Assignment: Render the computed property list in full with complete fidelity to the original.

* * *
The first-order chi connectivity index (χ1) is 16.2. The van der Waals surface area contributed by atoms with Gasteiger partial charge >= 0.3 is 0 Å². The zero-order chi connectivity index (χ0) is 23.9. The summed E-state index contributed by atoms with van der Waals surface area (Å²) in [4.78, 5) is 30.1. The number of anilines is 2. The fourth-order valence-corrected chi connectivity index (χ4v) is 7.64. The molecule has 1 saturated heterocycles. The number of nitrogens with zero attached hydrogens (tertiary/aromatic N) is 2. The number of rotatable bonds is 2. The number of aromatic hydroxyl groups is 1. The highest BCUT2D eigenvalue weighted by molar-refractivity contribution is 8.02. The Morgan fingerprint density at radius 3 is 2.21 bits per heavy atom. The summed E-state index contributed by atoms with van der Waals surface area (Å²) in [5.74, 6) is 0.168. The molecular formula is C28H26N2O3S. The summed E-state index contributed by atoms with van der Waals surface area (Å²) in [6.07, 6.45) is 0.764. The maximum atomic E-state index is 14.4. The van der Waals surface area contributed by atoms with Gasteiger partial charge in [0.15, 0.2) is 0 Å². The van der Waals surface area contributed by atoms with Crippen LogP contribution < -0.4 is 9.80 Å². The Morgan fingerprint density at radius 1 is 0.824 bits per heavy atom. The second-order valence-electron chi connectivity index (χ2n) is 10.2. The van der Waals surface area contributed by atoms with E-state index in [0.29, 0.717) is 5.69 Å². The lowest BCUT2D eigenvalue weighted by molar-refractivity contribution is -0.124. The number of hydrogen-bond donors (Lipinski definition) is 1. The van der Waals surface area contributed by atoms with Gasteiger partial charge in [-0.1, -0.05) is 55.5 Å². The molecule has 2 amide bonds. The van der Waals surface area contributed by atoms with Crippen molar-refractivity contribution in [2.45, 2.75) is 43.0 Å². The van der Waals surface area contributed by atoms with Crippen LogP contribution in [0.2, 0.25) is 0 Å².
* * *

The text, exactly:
The first-order chi connectivity index (χ1) is 16.2. The van der Waals surface area contributed by atoms with Gasteiger partial charge >= 0.3 is 0 Å². The zero-order chi connectivity index (χ0) is 23.9. The summed E-state index contributed by atoms with van der Waals surface area (Å²) in [4.78, 5) is 30.1. The number of anilines is 2. The fourth-order valence-corrected chi connectivity index (χ4v) is 7.64. The molecule has 1 saturated heterocycles. The number of nitrogens with zero attached hydrogens (tertiary/aromatic N) is 2. The number of rotatable bonds is 2. The number of aromatic hydroxyl groups is 1. The highest BCUT2D eigenvalue weighted by molar-refractivity contribution is 8.02. The Morgan fingerprint density at radius 3 is 2.21 bits per heavy atom. The summed E-state index contributed by atoms with van der Waals surface area (Å²) in [5.74, 6) is 0.168. The molecular formula is C28H26N2O3S. The summed E-state index contributed by atoms with van der Waals surface area (Å²) in [6.07, 6.45) is 0.764. The maximum atomic E-state index is 14.4. The van der Waals surface area contributed by atoms with Gasteiger partial charge in [0.15, 0.2) is 0 Å². The van der Waals surface area contributed by atoms with Crippen LogP contribution < -0.4 is 9.80 Å². The Morgan fingerprint density at radius 1 is 0.824 bits per heavy atom. The second-order valence-electron chi connectivity index (χ2n) is 10.2. The van der Waals surface area contributed by atoms with E-state index in [0.29, 0.717) is 5.69 Å². The lowest BCUT2D eigenvalue weighted by molar-refractivity contribution is -0.124. The number of hydrogen-bond donors (Lipinski definition) is 1. The van der Waals surface area contributed by atoms with Gasteiger partial charge in [-0.1, -0.05) is 55.5 Å². The molecule has 2 amide bonds. The van der Waals surface area contributed by atoms with Crippen molar-refractivity contribution in [2.45, 2.75) is 43.0 Å². The van der Waals surface area contributed by atoms with Crippen LogP contribution in [0.2, 0.25) is 0 Å².